By JOE AUCIELLO
“… the oppositional criticism is nothing more than a safety valve for mass dissatisfaction, a condition of the stability of the social structure.” — Leon Trotsky in his preface to “The History of the Russian Revolution.”
In early June, Democratic presidential candidate Hillary Clinton told a conference organized by Service Employees International Union members that she backed the $15-an-hour national minimum wage campaign. She praised the union activists and supporters “for marching in the streets to get a living wage” and added, “I want to be your champion. I want to fight with you every day.”
She didn’t really mean it, of course. Within 24 hours her campaign issued a clarification explaining that in general Clinton favors higher wages for low-income workers, but she does not specifically endorse the demand for a $15 hourly minimum. So, union members and activists heard their hoped-for message; big business and Democratic Party officials heard the more honest message.
Clinton’s cautious centrism permits her only a flirtation with leftist causes, thereby yielding the left-of-center space to another candidate. Thus, the stage is set for the entrance of Vermont Senator Bernie Sanders, whose campaign website boldly asks: “Ready to Start a Political Revolution?”
Sanders certainly intends to become the voice of “oppositional criticism” in the 2016 election. Thus far, the efforts of this sometime “socialist,” the independent in the Senate who typically votes with the Democrats, have been more successful than those of former Democratic governors Martin O’Malley of Maryland and Lincoln Chafee of Rhode Island.
Sanders has been drawing increasingly large crowds in the primary states for his campaign events, and in those states his poll levels are sharply rising. Clearly, Sanders is saying something different—which energizes Democratic and independent voters. The promise of radical change resonates with many whose lives have seen little benefit during the tepid years of the Obama administration.
At this stage in the primaries, the Sanders platform gives a public hearing to many progressive ideas. Most notably, the Sanders campaign directs a spotlight on the obscene levels of income inequality in America. Sanders speaks out for a national, single-payer health care system and pledges to pursue efforts to create sustainable energy to reduce global warming.
He would remove tuition fees from state colleges and universities. He supports the $15 minimum wage, argues for breaking up the mega-banks, and promotes a jobs package that would put people to work by rebuilding the highways and bridges that are deteriorating throughout America. These are reforms that, if enacted, would benefit the lives of millions. No wonder Sanders’ poll numbers have risen dramatically.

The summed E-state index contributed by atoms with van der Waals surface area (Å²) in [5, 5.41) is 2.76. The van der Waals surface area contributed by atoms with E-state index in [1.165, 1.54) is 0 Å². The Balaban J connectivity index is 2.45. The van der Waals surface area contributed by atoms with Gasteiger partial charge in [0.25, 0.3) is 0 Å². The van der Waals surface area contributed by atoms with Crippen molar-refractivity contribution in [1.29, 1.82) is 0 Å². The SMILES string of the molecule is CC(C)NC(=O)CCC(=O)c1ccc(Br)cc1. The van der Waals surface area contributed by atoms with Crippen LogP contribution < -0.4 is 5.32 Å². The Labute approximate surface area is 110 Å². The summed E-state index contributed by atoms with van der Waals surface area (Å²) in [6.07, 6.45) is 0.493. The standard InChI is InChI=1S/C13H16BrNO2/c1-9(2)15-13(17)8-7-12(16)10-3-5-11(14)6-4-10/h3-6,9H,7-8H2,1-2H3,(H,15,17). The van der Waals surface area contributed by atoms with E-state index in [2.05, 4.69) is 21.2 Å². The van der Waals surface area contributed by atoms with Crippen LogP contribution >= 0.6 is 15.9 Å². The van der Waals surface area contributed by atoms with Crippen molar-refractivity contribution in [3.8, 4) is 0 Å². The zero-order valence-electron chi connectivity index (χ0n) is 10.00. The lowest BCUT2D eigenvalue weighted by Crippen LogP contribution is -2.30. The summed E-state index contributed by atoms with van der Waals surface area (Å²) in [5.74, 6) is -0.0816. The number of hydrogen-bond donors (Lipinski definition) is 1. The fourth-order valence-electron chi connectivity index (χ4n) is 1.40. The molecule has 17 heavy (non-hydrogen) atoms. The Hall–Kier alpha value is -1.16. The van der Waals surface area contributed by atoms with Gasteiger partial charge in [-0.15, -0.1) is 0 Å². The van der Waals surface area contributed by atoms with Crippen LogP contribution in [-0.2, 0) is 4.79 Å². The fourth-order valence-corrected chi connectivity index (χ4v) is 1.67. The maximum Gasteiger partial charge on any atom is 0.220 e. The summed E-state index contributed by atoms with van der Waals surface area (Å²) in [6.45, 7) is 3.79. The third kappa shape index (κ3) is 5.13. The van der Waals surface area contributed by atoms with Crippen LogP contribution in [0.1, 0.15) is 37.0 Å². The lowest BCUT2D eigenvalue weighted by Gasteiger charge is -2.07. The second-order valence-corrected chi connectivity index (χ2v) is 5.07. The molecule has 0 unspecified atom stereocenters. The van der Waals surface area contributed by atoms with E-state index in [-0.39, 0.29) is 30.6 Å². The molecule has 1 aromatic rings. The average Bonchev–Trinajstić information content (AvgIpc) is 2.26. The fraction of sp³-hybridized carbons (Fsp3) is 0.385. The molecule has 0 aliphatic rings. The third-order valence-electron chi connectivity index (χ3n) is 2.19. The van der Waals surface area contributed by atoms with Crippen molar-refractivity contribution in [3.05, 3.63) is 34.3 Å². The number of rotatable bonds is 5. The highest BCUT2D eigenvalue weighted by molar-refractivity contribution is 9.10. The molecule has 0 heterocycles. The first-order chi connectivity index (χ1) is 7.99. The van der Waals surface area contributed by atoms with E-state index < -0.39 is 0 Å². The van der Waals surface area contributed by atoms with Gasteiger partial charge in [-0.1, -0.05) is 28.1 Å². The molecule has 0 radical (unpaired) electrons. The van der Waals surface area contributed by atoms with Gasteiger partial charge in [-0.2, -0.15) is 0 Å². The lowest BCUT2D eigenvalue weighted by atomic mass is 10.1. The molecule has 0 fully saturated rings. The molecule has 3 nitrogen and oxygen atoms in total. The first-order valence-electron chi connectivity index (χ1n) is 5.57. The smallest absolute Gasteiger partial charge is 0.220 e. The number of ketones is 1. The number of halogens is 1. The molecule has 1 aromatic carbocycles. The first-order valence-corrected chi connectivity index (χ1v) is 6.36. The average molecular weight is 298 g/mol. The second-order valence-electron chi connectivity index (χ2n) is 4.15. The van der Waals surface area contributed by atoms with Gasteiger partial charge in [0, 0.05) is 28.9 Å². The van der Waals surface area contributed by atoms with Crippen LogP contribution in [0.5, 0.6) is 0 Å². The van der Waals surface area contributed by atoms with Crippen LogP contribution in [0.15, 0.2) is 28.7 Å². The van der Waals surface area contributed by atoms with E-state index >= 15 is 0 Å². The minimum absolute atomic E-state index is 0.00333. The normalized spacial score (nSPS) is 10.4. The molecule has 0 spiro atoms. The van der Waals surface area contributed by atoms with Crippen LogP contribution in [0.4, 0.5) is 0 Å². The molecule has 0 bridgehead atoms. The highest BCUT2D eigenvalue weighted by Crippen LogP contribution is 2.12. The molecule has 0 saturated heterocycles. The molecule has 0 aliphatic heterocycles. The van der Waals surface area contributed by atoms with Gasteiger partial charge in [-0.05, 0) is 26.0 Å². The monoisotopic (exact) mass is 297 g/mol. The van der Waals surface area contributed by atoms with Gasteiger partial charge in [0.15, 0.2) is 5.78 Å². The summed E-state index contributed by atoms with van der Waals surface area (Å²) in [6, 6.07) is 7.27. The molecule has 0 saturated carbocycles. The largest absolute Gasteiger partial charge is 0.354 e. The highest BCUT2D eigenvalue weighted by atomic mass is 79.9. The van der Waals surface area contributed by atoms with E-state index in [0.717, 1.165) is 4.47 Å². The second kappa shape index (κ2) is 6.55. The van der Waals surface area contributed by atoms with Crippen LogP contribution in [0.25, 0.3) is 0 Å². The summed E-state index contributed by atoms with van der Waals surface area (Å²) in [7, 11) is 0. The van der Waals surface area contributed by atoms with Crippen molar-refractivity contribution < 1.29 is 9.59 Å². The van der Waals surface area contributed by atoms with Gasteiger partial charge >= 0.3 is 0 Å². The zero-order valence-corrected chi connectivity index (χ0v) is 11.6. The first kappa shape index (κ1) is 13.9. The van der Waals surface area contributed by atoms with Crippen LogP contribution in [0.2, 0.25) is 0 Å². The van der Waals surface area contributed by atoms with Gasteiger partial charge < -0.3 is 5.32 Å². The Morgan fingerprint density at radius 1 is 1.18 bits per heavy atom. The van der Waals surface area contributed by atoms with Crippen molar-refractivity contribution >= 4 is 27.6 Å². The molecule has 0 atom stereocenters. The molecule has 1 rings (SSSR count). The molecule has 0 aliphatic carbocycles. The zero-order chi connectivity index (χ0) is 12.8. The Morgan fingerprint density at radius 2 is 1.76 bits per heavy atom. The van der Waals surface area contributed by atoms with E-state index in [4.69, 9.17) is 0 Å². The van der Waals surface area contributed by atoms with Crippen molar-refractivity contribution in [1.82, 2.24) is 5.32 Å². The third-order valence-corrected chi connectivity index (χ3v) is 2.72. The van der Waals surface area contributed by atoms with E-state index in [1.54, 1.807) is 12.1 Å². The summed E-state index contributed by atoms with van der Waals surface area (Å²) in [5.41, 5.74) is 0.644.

Still, Bernie Sanders is hardly an unknown. Given his “socialist-light” political history and voting record, which is virtually indistinguishable from that of a typical liberal Democrat and includes support to funding Israel and the war in Afghanistan, it is fair to ask: Is Sanders really the voice of dissent? Is he really the figure who can galvanize the poor, the working class, women, racial minorities, and youth to lead the political fightback that is so sorely needed?
Though audiences at rallies may be stirred by soaring speeches, high-flown words accomplish little. What’s more, a geyser of popular rhetoric tends to erupt every four years around election time.
A socialist writer has noted that while the Democrats proclaim themselves “as champions of the poor, their ‘soak the rich’ rhetoric is largely a misrepresentation. They and their Republican counterparts use such rhetoric only to appeal to voters. Both parties, over the last decade in particular, have rushed to find tax breaks for the rich and lower the real income of working people. Today even two-income families are having a difficult time paying for basic necessities.”
This observation was made 25 years ago. The article, written by Hayden Perry, was entitled: “Congress approves new budget: Higher taxes and fewer services,” which certainly has a present-day ring to it. Though it was published in the November 1990 issue of Socialist Action, it could be reprinted today with little change.
Bernie Sanders is this year’s model of the token “leftist” who will make oppositional criticism as a safety valve for mass dissatisfaction. His commitment to his causes appears real enough, but it goes no further than the margins of the Democratic Party. Those margins cannot and have never sustained a popular movement that would give real meaning to democracy.